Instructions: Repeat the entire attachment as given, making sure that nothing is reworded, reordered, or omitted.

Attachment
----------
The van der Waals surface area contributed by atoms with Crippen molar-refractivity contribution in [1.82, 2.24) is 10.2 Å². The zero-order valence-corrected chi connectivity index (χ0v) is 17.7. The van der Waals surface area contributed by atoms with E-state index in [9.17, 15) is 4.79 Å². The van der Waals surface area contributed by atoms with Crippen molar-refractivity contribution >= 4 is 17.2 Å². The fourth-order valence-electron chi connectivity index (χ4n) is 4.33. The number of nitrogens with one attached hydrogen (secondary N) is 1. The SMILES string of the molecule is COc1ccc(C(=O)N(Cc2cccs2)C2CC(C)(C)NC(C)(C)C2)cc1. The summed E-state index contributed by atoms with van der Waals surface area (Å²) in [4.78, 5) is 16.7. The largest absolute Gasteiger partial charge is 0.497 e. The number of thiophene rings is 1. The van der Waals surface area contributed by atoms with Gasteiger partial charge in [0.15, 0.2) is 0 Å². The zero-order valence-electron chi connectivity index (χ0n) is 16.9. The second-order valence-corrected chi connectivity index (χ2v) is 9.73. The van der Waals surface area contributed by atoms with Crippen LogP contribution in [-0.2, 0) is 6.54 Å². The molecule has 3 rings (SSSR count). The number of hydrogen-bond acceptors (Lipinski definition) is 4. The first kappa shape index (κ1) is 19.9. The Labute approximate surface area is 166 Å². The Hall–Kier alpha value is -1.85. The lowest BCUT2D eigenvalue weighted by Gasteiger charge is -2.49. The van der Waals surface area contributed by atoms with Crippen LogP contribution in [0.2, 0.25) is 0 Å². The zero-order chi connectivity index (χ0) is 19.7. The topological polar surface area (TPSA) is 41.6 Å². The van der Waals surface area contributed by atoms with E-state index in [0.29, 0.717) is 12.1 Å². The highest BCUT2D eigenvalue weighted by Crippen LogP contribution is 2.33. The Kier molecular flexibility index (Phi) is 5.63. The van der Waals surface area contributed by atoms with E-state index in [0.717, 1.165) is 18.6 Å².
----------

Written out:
The van der Waals surface area contributed by atoms with Crippen molar-refractivity contribution in [1.82, 2.24) is 10.2 Å². The zero-order valence-corrected chi connectivity index (χ0v) is 17.7. The van der Waals surface area contributed by atoms with E-state index in [9.17, 15) is 4.79 Å². The van der Waals surface area contributed by atoms with Crippen molar-refractivity contribution >= 4 is 17.2 Å². The fourth-order valence-electron chi connectivity index (χ4n) is 4.33. The number of nitrogens with one attached hydrogen (secondary N) is 1. The SMILES string of the molecule is COc1ccc(C(=O)N(Cc2cccs2)C2CC(C)(C)NC(C)(C)C2)cc1. The summed E-state index contributed by atoms with van der Waals surface area (Å²) in [4.78, 5) is 16.7. The largest absolute Gasteiger partial charge is 0.497 e. The number of thiophene rings is 1. The van der Waals surface area contributed by atoms with Gasteiger partial charge in [0.15, 0.2) is 0 Å². The zero-order valence-electron chi connectivity index (χ0n) is 16.9. The second-order valence-corrected chi connectivity index (χ2v) is 9.73. The van der Waals surface area contributed by atoms with Crippen LogP contribution in [-0.2, 0) is 6.54 Å². The molecule has 3 rings (SSSR count). The number of hydrogen-bond acceptors (Lipinski definition) is 4. The first kappa shape index (κ1) is 19.9. The Labute approximate surface area is 166 Å². The Hall–Kier alpha value is -1.85. The lowest BCUT2D eigenvalue weighted by Gasteiger charge is -2.49. The van der Waals surface area contributed by atoms with Crippen LogP contribution in [0.2, 0.25) is 0 Å². The zero-order chi connectivity index (χ0) is 19.7. The topological polar surface area (TPSA) is 41.6 Å². The van der Waals surface area contributed by atoms with E-state index in [0.29, 0.717) is 12.1 Å². The highest BCUT2D eigenvalue weighted by Crippen LogP contribution is 2.33. The Kier molecular flexibility index (Phi) is 5.63. The van der Waals surface area contributed by atoms with E-state index in [0.717, 1.165) is 18.6 Å².